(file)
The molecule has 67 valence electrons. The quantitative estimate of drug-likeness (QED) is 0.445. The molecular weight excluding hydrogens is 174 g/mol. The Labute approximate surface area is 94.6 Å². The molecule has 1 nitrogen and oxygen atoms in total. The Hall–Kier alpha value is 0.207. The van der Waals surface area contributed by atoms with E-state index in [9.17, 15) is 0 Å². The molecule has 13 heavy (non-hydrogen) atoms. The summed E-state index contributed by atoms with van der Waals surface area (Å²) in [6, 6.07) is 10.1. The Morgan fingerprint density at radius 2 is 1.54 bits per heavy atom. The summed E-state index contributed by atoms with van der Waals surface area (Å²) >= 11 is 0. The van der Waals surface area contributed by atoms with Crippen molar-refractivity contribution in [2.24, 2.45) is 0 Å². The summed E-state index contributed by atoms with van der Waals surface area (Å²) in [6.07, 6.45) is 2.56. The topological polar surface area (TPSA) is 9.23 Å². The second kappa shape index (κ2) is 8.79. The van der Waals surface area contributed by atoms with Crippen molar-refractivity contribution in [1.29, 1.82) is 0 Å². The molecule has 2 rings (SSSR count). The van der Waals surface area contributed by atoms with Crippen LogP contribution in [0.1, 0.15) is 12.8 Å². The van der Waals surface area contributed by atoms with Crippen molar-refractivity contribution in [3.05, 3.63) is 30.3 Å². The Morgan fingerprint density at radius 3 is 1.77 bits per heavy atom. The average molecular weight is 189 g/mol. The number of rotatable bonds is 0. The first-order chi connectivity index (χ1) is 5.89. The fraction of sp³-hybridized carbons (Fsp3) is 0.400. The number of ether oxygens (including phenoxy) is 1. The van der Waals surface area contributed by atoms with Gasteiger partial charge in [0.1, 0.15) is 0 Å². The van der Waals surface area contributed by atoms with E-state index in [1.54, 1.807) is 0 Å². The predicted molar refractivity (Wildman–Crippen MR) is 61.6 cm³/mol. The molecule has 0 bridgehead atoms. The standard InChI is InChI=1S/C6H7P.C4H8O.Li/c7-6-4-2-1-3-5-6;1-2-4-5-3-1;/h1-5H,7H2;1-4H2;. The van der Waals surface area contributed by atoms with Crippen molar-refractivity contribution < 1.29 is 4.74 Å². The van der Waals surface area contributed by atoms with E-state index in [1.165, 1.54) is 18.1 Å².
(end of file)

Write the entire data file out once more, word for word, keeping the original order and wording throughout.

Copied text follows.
The molecule has 67 valence electrons. The quantitative estimate of drug-likeness (QED) is 0.445. The molecular weight excluding hydrogens is 174 g/mol. The Labute approximate surface area is 94.6 Å². The molecule has 1 nitrogen and oxygen atoms in total. The Hall–Kier alpha value is 0.207. The van der Waals surface area contributed by atoms with E-state index in [9.17, 15) is 0 Å². The molecule has 13 heavy (non-hydrogen) atoms. The summed E-state index contributed by atoms with van der Waals surface area (Å²) in [6, 6.07) is 10.1. The Morgan fingerprint density at radius 2 is 1.54 bits per heavy atom. The summed E-state index contributed by atoms with van der Waals surface area (Å²) >= 11 is 0. The van der Waals surface area contributed by atoms with Crippen molar-refractivity contribution in [2.24, 2.45) is 0 Å². The summed E-state index contributed by atoms with van der Waals surface area (Å²) in [6.07, 6.45) is 2.56. The topological polar surface area (TPSA) is 9.23 Å². The second kappa shape index (κ2) is 8.79. The van der Waals surface area contributed by atoms with Crippen molar-refractivity contribution in [1.29, 1.82) is 0 Å². The molecule has 2 rings (SSSR count). The van der Waals surface area contributed by atoms with Crippen LogP contribution in [0.1, 0.15) is 12.8 Å². The van der Waals surface area contributed by atoms with Crippen molar-refractivity contribution in [3.05, 3.63) is 30.3 Å². The Morgan fingerprint density at radius 3 is 1.77 bits per heavy atom. The average molecular weight is 189 g/mol. The number of rotatable bonds is 0. The first-order chi connectivity index (χ1) is 5.89. The fraction of sp³-hybridized carbons (Fsp3) is 0.400. The number of ether oxygens (including phenoxy) is 1. The van der Waals surface area contributed by atoms with Gasteiger partial charge in [0.1, 0.15) is 0 Å². The van der Waals surface area contributed by atoms with E-state index in [1.54, 1.807) is 0 Å². The predicted molar refractivity (Wildman–Crippen MR) is 61.6 cm³/mol. The molecule has 0 bridgehead atoms. The standard InChI is InChI=1S/C6H7P.C4H8O.Li/c7-6-4-2-1-3-5-6;1-2-4-5-3-1;/h1-5H,7H2;1-4H2;. The van der Waals surface area contributed by atoms with Crippen molar-refractivity contribution < 1.29 is 4.74 Å². The van der Waals surface area contributed by atoms with E-state index in [1.165, 1.54) is 18.1 Å².